Statcast’s use of expected stats can be helpful in evaluating a player’s performance. Expected Batting Average (xBA) is a statcast metric that measures the probability that a batted ball will become a hit. Every batted ball is assigned an xBA on comparable hit balls in terms of exit velocity, launch angle, and sprint speed on topped or weakly hit balls.
Each batted ball is assigned that xBA based on the factors mentioned in the previous paragraph. Using the expected outcomes of each player’s batted ball helps form their season-long xBA. Strikeout totals are factored into the equation, resulting in a player’s overall Expected Batting Average.
A player’s xBA for the season is calculated by taking the sum of all xBA from individual batted ball events. The sum is then divided by all batted ball events. After that, strikeouts are factored in, which results in a season-long Expected Batting Average.
Expected Batting Average can help give us a better picture of a player’s true skill level than batting average itself. xBA removes defense from the equation, meaning the results are based more on the hitter’s skill level. Because hitters can influence exit velocity and launch angle to an extent, xBA is useful. Once the ball leaves the bat, a hitter cannot control the outcome.
Many were quick to point out early in the season that the unknowns with the baseballs led to some wonky expected stats. Throughout the season, numbers have stabilized, though. League-wide batting average sits at .242, while xBA is .255.
Statcast Expected Batting Average Overperformers
Using statcast and looking at expected stats can give us an idea of some players that could see regression soon. It is worth noting that some players will constantly run high expected stats and are consistent overperformers. But I have compiled a list of the top-ten overperformers according to statcast and will discuss whether I believe regression is coming for several of these hitters.
Paul Goldschmidt, 1B, St. Louis Cardinals
Paul Goldschmidt has been one of the best hitters in all of baseball this year and checks in at number two among all players on the Razzball Player Rater for Fantasy. He currently checks in with a .340/.422/.620 slash line with 19 home runs and three stolen bases. Despite nearing 35 years old, Goldschmidt is performing as he did in his prime. His statcast expected batting average suggests regression could be coming, but what does the rest of his profile offer?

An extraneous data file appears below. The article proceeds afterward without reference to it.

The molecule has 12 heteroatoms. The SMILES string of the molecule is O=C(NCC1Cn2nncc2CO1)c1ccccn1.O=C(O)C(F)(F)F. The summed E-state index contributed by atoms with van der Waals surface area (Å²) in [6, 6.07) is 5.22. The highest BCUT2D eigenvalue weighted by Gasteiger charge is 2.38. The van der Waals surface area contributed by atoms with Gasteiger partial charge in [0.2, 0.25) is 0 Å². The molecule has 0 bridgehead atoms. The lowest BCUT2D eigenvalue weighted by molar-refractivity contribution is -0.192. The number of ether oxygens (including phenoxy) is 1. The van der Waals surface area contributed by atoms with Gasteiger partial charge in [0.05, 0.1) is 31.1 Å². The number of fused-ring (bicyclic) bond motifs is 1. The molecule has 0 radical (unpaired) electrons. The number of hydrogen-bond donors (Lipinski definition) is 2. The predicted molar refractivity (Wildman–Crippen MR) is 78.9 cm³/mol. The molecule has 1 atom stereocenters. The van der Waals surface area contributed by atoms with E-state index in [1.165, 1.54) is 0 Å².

It does not seem likely that Goldschmidt will keep this torrid pace, but that is okay. His prior career-best batting average of .321 came in 2015. He is also carrying a career-best slugging percentage and ISO. A large part of Goldschmidt’s batting average is thanks to his .390 BABIP.
Goldschmidt is making consistent contact, and the quality of contact is excellent as well. His zone contact is the best of his career, and all of Goldschmidt’s quality of contact metrics rank very well.
Goldschmidt likely does not sustain a .340 batting average throughout the rest of 2022. Even with some regression and a potential .290 batting average rest of the season, Goldschmidt would still finish the season with a batting average between .315 and .320.
Xander Bogaerts, SS, Boston Red Sox
Xander Bogaerts has done Xander Bogaerts things this season. He has posted a high batting average which he has historically done with average game power. During the Red Sox game tonight, he hit his 7th home run of the season. It was his first home run since June 3, over one month ago.
Much like Goldschmidt, Bogaerts’ batting average has been fueled by a high BABIP at .389. His expected batting average checks in at .271, but Bogaerts has been a consistent xBA overperformer. His highest career xBA was .280, which was last season.
Bogaerts’ contact quality is not quite the level of Goldschmidt, but you can expect a solid performance rest of the season. His consistent line-drive rate plus strong contact rates give Bogaerts the ability to sustain high batting averages and consistently outperform his xBA, which is likely drug down by his lack of hard-hit balls.
Manny Machado, 3B, San Diego Padres
Manny Machado has been stellar this season but checks in as the fourth-highest xBA overperformer. Is there concern for his performance the rest of the way? I don’t think so.
Machado currently has a .318/.392/.528 slash line with 12 home runs and seven stolen bases. If it were not for an ankle injury that kept him out 11 days, Machado would likely have a higher power/speed output.
But for his batting average, Machado has been inconsistent throughout his career. Since 2016, he has posted batting averages of .294, .259, .297, .256, .304, .278, and then .318 this season. You can see his rolling graph below. Machado has posted solid batting averages every other season, so 2022 is the year for another high batting average. Nothing in Machado’s profile suggests significant batting average regression, so you can expect high-end production moving forward.
Expected stats are not perfect by any means, but hopefully, this article gives you an idea of how to use them and what players could see a change in performance moving forward. But as with any statistic, they are just a small tool in the toolshed and do not make absolute opinions on players based on statcast data. Be sure to head to the FantraxHQ home page to check out all our other great content.